1. GET STARTED
Where do I want to live?
Narrow down your search to the key neighbourhoods where you want to live. If you have children, take into consideration the available schools in that specific area as well.
What type of property do i need?
Deciding what king of property suits your needs can be critical in the home buying process. There are many quality properties on the market, prioritizing accordingly will absolutely ease the buying process.
What can I afford?
Besides the purchase price, buying a home involves some extra expenses: down payment, closing costs, inspections, etc. Making a wise decision in regards to the affordability of the property you want to buy is essential.
2. QUALIFY FOR A MORTGAGE
Getting financing represent the MOST important step in buying a property. Before you even start searching for your dream home, you should talk to a lender and determine what you can afford and learn about what types of loans are available.
How much do I need to put down?
To qualify for a mortgage, you’ll need to meet the lender’s credit qualifications. Start gathering your financial records: pay stubs, W2s, last 2 months of bank statements, last 2 years of tax returns. Present all your financial information to your lender. In order to determine if you qualify for financing, your lender will need to carefully analyze your debt to income ratio and credit report. They will determine if you qualify for a mortgage with a low (3%) or a high down payment (20%), if you need a co-borrower, the terms of your loan, if you need to pay a mortgage insurance, etc.
3. SHOP FOR YOUR HOME AND MAKE AN OFFER
How much do I need to put down?
Start touring homes in your price range. Make sure to check out the little details of each house. For example:
• Test the plumbing by running the shower to see how strong the water pressure is and how long it takes to get hot water
Once you found your dream home, work with your real estate professional to negotiate a fair offer based on the value of comparable homes in the same area. An offer will be submitted to the seller.
You typically will need to pay what’s called “earnest money” which shows the seller you are serious about buying the home. Think of earnest money as a deposit you are providing the seller (usually around $500 - $1,000 or a certain percentage of the offer price) that will be applied to the purchase once the contract is finalized.
4. GET A HOME INSPECTION
After the offer is accepted by the seller, you have 5 days to request a home inspection. This allows you to uncover any potential issues with the home—structural, plumbing, electrical—that may not be visible when you visited the property. If there are important damages/issues with the property discovered by the inspector, you can walk away from the property and the contract will be null. The earnest money should be refunded immediately.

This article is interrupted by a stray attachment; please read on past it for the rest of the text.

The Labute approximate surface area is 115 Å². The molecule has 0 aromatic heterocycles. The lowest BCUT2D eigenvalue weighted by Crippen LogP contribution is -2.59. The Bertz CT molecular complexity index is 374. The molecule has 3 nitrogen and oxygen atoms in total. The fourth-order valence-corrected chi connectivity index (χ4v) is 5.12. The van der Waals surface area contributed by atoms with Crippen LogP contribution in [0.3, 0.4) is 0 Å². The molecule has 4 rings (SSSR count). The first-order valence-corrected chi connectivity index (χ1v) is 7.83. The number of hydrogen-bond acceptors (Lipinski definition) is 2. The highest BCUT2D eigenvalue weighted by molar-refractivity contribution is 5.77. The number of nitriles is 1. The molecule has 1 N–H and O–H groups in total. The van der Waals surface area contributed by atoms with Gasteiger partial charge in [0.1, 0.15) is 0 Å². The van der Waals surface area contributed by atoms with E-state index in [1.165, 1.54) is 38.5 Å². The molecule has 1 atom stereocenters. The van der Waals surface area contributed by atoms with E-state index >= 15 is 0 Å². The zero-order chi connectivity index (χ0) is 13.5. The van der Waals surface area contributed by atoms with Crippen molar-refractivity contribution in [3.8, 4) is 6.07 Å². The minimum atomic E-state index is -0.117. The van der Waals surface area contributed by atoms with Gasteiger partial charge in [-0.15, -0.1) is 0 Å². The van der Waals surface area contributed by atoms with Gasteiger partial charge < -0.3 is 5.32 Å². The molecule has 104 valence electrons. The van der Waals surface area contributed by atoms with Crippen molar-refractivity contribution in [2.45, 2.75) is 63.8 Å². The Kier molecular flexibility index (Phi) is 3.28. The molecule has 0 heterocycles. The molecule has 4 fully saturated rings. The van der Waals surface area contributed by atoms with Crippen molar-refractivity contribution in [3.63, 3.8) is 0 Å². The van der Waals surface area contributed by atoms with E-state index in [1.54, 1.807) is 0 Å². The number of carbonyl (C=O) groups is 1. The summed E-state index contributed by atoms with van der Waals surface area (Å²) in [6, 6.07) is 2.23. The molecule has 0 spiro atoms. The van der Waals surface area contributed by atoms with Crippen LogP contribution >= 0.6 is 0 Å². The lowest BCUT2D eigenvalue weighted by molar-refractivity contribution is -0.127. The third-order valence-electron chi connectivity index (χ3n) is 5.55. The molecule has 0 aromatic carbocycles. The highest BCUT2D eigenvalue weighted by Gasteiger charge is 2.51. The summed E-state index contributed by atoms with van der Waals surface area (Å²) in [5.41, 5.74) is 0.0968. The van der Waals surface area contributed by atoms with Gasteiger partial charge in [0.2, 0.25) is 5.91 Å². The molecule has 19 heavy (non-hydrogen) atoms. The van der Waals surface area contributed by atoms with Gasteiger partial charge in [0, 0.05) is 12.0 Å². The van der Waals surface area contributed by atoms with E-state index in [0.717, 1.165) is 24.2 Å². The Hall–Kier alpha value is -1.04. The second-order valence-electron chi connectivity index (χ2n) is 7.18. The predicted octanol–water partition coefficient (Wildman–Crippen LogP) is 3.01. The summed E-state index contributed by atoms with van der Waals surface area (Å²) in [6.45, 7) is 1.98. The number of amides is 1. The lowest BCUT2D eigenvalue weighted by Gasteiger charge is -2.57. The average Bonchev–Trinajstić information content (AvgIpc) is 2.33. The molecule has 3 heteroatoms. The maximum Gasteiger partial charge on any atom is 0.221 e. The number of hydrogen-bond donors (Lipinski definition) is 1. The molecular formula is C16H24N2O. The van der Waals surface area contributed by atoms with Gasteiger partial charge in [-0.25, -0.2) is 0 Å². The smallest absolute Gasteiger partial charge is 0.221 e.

5. FIND AN ATTORNEY
This is an optional step if you want to get a professional legal opinion on your closing documents. A real estate attorney will carefully review your closing documents and make sure that everything is ready to close. They will also search the title of the property you are buying to make sure there are no issues with it.
6. CLOSING PROCESS
You’ve found your dream home, your offer has been accepted, the financing is in place, and the inspection is complete. Now, there’s just one more key step in the process—closing! The closing occurs when all the conditions of the contract have been met (full loan approval, evidence of clear title, mortgage insurance is in place, etc.).
Here are some of closing documents you should receive:
Settlement Statement — HUD-1 Form
Prepared by the closing agent, this form lists all the important details regarding the sale/purchase of your new home: price, amount of financing, loan fees and charges, prorated real estate taxes and amounts paid between you and the seller. It must be signed by both you and the seller. Your lender will keep the original.
Truth in Lending Act (TILA)
Shortly after you applied for your mortgage, you received a truth-in-lending statement from your lender, including your estimated monthly payment and the total cost of all finance charges involved in your mortgage. You’ll get a final TILA statement at the closing if these amounts have changed.
The mortgage note is legal evidence of your mortgage and includes your formal promise to repay the debt. It also spells out the amount and terms of the loan, along with the penalties the lender can impose if you do not make your payments on time as well as any prepayment penalties that may be required.
Deed of trust
This document gives your lender a claim against the house if you don’t live up to the terms of the mortgage. It lists the legal rights and obligations of you and the lender, including the lender’s right to foreclose on the home if you default on the loan.
The bill of sale
This transfers all of the personal property that is being sold along with the house, such as furnaces, air conditioners, appliances, light fixtures, window treatments, security systems, antenna, or cable or dish TV equipment, from the seller to the buyer. The document will typically list the property to be transferred, or refer to the contract that lists the personal property.
Congratulations—the property is yours!